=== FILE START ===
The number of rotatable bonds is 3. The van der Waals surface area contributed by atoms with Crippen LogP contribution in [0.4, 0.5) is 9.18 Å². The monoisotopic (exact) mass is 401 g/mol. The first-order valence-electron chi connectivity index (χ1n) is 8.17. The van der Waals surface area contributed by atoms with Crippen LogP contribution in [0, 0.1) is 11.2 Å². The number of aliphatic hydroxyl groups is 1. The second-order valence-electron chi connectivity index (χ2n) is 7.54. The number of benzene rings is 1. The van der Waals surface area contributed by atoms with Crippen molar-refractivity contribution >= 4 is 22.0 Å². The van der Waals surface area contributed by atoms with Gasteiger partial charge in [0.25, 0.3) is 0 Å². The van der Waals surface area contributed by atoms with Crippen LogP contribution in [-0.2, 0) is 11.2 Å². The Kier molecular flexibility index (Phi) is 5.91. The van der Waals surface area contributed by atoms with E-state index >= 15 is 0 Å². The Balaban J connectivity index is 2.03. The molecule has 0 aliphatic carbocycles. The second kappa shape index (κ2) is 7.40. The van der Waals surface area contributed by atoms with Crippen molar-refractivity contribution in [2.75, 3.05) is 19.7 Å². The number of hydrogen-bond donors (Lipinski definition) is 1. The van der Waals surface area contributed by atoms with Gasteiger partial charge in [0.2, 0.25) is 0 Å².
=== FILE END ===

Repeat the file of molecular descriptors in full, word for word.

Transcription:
The number of rotatable bonds is 3. The van der Waals surface area contributed by atoms with Crippen LogP contribution in [0.4, 0.5) is 9.18 Å². The monoisotopic (exact) mass is 401 g/mol. The first-order valence-electron chi connectivity index (χ1n) is 8.17. The van der Waals surface area contributed by atoms with Crippen LogP contribution in [0, 0.1) is 11.2 Å². The number of aliphatic hydroxyl groups is 1. The second-order valence-electron chi connectivity index (χ2n) is 7.54. The number of benzene rings is 1. The van der Waals surface area contributed by atoms with Crippen molar-refractivity contribution >= 4 is 22.0 Å². The van der Waals surface area contributed by atoms with Gasteiger partial charge in [0.25, 0.3) is 0 Å². The van der Waals surface area contributed by atoms with Crippen LogP contribution in [-0.2, 0) is 11.2 Å². The Kier molecular flexibility index (Phi) is 5.91. The van der Waals surface area contributed by atoms with E-state index >= 15 is 0 Å². The Balaban J connectivity index is 2.03. The molecule has 0 aliphatic carbocycles. The second kappa shape index (κ2) is 7.40. The van der Waals surface area contributed by atoms with Crippen molar-refractivity contribution in [2.75, 3.05) is 19.7 Å². The number of hydrogen-bond donors (Lipinski definition) is 1. The van der Waals surface area contributed by atoms with Gasteiger partial charge in [0.2, 0.25) is 0 Å².